Posts Tagged ‘Charles Marville

21
Apr
17

Exhibition: ‘The Shape of Things: Photographs from Robert B. Menschel’ at The Museum of Modern Art (MoMA), New York

Exhibition dates: 29th October 2016 – 7th May 2017

 

Photography is … a language for asking questions about the world. The Shape of Things imbues this aphorism with a linear taxonomy in its written material (while the installation “occasionally diverges from a strict chronological progression”), no matter that each “moment” in the history of photography – historical, modern, contemporary – is never self contained or self sufficient, that each overlaps and informs one another, in a nexus of interweaving threads.

Charles Harry Jones’ Peapods (c. 1900) are as modern as Bernd and Hilla Becher’s Cooling Towers (1973); Margaret Watkins’ Design Angles (1919) are as directorial as Jan Groover’s Untitled (1983) or Charles Harry Jones’ Onions (c. 1900). And so it goes…

The ideation “the shape of things” is rather a bald fundamental statement in relation to how we imagine and encounter the marvellous. No matter the era, the country or the person who makes them; no matter the meanings readable in photographs or their specific use value in a particular context – the photograph is still the footprint of an idea and, as John Berger asks, a trace naturally left by something that has past? That flicker of imagination in the mind’s eye which has no time.

As Sartre says in Being and Nothingness, “Temporality is only a tool of vision.”

Marcus

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Many thankx to MoMA for allowing me to publish the photographs in posting. Please click on the photographs for a larger version of the image.

 

 

The Shape of Things presents a compact and non-comprehensive history of photography, from its inception to the early twenty-first century, in one hundred images. The exhibition is drawn entirely from the 504 photographs that have entered The Museum of Modern Art’s collection with the support of Robert B. Menschel over the past forty years, including a notable selection of works from his personal collection that were given in 2016 and are being shown here for the first time.

“Photography is less and less a cognitive process, in the traditional sense of the term, or an affirmative one, offering answers, but rather a language for asking questions about the world,” wrote the Italian photographer and critic Luigi Ghirri in 1989. Echoing these words, the exhibition presents the history of the medium in three parts, emphasising the strengths of Menschel’s collection and mirroring his equal interest in historical, modern, and contemporary photography. Each section focuses on a moment in photography’s history and the conceptions of the medium that were dominant then: informational and documentary in the nineteenth and early twentieth centuries, more formal and subjective in the immediate postwar era, and questioning and self-referential from the 1970s onward. The installation occasionally diverges from a strict chronological progression, fuelled by the conviction that works from different periods, rather than being antagonistic, correspond with and enrich each other.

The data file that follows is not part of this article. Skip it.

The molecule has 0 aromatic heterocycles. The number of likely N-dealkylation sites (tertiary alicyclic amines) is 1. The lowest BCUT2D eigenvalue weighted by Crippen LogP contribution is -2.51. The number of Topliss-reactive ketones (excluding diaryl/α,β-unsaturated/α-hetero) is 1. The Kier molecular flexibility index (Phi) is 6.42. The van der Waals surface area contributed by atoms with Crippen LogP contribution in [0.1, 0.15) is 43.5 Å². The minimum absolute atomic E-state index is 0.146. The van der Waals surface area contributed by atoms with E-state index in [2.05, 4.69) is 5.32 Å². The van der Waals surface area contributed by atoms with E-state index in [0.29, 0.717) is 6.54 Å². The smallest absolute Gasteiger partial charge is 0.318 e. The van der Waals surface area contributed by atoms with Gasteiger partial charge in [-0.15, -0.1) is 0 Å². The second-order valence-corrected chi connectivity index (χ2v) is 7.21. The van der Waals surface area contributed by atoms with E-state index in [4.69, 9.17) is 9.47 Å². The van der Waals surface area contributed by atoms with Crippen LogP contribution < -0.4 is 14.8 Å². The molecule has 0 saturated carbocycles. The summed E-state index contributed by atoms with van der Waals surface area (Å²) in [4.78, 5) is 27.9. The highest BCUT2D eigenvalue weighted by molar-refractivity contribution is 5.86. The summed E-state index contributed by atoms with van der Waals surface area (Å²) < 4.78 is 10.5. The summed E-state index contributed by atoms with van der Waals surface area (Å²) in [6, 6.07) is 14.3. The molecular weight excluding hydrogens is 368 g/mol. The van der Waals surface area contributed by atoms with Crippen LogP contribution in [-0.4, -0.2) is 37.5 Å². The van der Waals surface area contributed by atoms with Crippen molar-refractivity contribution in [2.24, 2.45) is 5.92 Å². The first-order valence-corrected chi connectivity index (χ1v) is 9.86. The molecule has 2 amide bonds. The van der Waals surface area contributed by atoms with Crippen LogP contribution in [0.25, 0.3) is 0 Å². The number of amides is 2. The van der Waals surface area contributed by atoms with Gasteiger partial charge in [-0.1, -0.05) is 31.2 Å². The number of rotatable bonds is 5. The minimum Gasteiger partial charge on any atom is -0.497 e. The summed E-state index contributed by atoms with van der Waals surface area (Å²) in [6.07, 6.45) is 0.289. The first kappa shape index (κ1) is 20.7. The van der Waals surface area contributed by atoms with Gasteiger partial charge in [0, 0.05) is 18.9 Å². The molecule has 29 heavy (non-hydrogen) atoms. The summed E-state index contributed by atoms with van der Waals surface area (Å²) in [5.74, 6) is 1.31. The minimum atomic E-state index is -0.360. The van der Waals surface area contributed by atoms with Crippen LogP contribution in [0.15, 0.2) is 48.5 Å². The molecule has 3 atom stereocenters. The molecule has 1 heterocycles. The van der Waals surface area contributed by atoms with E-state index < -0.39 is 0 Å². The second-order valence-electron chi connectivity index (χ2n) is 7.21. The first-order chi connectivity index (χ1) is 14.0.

Installation view of 'The Shape of Things: Photographs from Robert B. Menschel' at The Museum of Modern Art, New York, October 29, 2016 - May 7, 2017

Installation view of 'The Shape of Things: Photographs from Robert B. Menschel' at The Museum of Modern Art, New York, October 29, 2016 - May 7, 2017

Installation view of 'The Shape of Things: Photographs from Robert B. Menschel' at The Museum of Modern Art, New York, October 29, 2016 - May 7, 2017

Installation view of 'The Shape of Things: Photographs from Robert B. Menschel' at The Museum of Modern Art, New York, October 29, 2016 - May 7, 2017

Installation view of 'The Shape of Things: Photographs from Robert B. Menschel' at The Museum of Modern Art, New York, October 29, 2016 - May 7, 2017

 

Installation views of The Shape of Things: Photographs from Robert B. Menschel at The Museum of Modern Art, New York, October 29, 2016 – May 7, 2017
© 2016 The Museum of Modern Art
Photo: John Wronn

 

 

The exhibition The Shape of Things: Photographs from Robert B. Menschel presents a compact history of photography, from its inception to the early 21st century, in 100 images. On view from October 29, 2016, through May 7, 2017, the exhibition is drawn entirely from the 504 photographs that have entered The Museum of Modern Art’s collection over the past 40 years with the support of longtime Museum trustee Robert B. Menschel. It includes a notable selection of works from his personal collection that were given in 2016 and are being shown here for the first time. The Shape of Things is organised by Quentin Bajac, the Joel and Anne Ehrenkranz Chief Curator of Photography, with Katerina Stathopoulou, Curatorial Assistant, Department of Photography, MoMA.